Commonly Used Cranes for Lifting Purposes

08 June 2018

When crane’s lift their booms above construction sites, they create artificial cityscapes. The mock architectural silhouettes are actually cranes booms, but this fact remains hidden until one of the machines mobilizes. Lighting up the area with big halogen lamps, we identify each big-league lifter. These are the commonly used cranes that convey all kinds of payloads. Check them out, they’re clearly designed to suit different lifting purposes.

Stationary Lifters

Tower cranes dominate that fake cityscape. They’re the mast-like edifices that turn slowly in place on a construction site. Made from long latticed sections, the tall tower rises until it reaches a horizontally mounted jib section. Look closely, a slewing unit is rotating the jib while a trolley section transports a hook along that working arm. Tower cranes don’t mobilize, but they’re still flexible beasts, for they’ll grow higher as a structure rises.

Crawler Cranes

Crawlers move on their plated tracks. The heavy machinery roves around areas that are awash in shifting sand or gravel. If a lifting project contains parcels of loose soil, then stability is an issue. The tracks that carry the heavy equipment, plus the boom, are clearly designed to offset stability problems. Expect squat but powerful vehicle profiles here, and understand the need for robust rigging systems, because those chunky cabins require complex load compensating mechanisms. Alternatively, intelligently engineered telescopic arms, booms loaded with hydraulics, can operate without intricate rigging systems.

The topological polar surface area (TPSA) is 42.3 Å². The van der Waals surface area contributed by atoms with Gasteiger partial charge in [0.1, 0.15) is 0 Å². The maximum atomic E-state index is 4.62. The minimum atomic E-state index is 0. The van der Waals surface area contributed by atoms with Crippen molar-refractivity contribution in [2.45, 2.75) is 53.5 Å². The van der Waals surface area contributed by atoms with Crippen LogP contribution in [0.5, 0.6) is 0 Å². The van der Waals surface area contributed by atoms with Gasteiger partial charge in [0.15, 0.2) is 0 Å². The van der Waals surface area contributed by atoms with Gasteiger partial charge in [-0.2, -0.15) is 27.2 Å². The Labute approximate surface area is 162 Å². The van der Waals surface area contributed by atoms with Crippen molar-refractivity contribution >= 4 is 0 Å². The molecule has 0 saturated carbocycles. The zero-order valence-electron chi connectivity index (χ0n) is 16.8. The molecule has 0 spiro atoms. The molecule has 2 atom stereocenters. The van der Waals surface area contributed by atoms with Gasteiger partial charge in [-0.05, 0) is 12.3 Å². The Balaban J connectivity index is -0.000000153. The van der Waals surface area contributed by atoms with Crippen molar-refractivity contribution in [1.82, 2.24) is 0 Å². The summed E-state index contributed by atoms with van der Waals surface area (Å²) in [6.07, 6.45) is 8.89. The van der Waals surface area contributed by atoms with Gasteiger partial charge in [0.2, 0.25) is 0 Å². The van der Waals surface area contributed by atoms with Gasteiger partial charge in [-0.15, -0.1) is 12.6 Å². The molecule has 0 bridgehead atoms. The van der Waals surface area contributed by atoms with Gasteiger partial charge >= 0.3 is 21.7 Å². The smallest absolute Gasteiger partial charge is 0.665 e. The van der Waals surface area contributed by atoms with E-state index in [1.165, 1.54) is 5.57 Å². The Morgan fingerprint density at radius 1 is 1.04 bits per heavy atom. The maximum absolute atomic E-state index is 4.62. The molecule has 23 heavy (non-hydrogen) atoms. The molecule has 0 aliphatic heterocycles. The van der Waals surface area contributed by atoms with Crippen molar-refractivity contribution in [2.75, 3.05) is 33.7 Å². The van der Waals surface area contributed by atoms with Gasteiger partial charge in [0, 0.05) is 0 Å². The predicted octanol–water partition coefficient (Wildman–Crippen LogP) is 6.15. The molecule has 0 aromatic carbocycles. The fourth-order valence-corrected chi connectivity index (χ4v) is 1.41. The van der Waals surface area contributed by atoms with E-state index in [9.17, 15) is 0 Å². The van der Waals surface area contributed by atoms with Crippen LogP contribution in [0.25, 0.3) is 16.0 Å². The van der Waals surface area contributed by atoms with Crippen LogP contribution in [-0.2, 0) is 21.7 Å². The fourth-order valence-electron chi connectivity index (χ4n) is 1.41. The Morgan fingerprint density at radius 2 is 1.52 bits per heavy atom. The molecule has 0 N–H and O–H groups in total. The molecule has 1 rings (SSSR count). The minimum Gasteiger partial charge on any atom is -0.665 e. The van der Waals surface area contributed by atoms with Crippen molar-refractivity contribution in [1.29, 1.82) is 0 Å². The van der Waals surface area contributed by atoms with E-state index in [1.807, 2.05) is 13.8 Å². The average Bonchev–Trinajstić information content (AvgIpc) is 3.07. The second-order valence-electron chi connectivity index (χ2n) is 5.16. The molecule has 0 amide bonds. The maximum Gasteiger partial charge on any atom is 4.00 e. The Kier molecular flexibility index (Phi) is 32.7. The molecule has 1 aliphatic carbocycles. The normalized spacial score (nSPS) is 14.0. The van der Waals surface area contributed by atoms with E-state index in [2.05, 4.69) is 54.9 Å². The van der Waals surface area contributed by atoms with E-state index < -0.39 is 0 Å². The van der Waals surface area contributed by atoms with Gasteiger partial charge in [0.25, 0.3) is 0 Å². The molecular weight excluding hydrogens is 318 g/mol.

Versatile Truck Cranes

Refitted or originally built with a working lift arm, truck cranes fill in the serviceability gaps. When a tower crane lacks reach, an all-terrain vehicle can’t maneuver, and a crawler can’t enter without damaging a roadway, then truck cranes are the answer. However, commonly used they may be, but there’s still a range of utilitarian factors to consider. Outriggers and secondary braking systems are desirable, especially when an assigned workload requires access to the full operational lift span of the boom.

Out-of-Box Lifting Purposes

When do these commonly used cranes intersect specialist lifting tools? Well, what about remote loads or occasions where there’s no ground whatsoever? Sky cranes are one solution, then there are harbour lifters and flat-bottomed floating cranes. Meanwhile, back at the worksite, an all-terrain vehicle is using its wide chassis, plus its many-wheeled undercarriage to get building materials safely across a rough stretch of ground. A handler crane stays behind, on flat ground, to shift pallets up to the workers on top of a structure’s rooftop.

The lifting purposes never end. Commonly used cranes are everywhere, after all, not just on the building site. Freight hauliers are shifting intermodal shipping containers, twin-rotor helicopters are going where no road can follow, and tower cranes are reaching around entire work areas without ever moving their ballasted bases.

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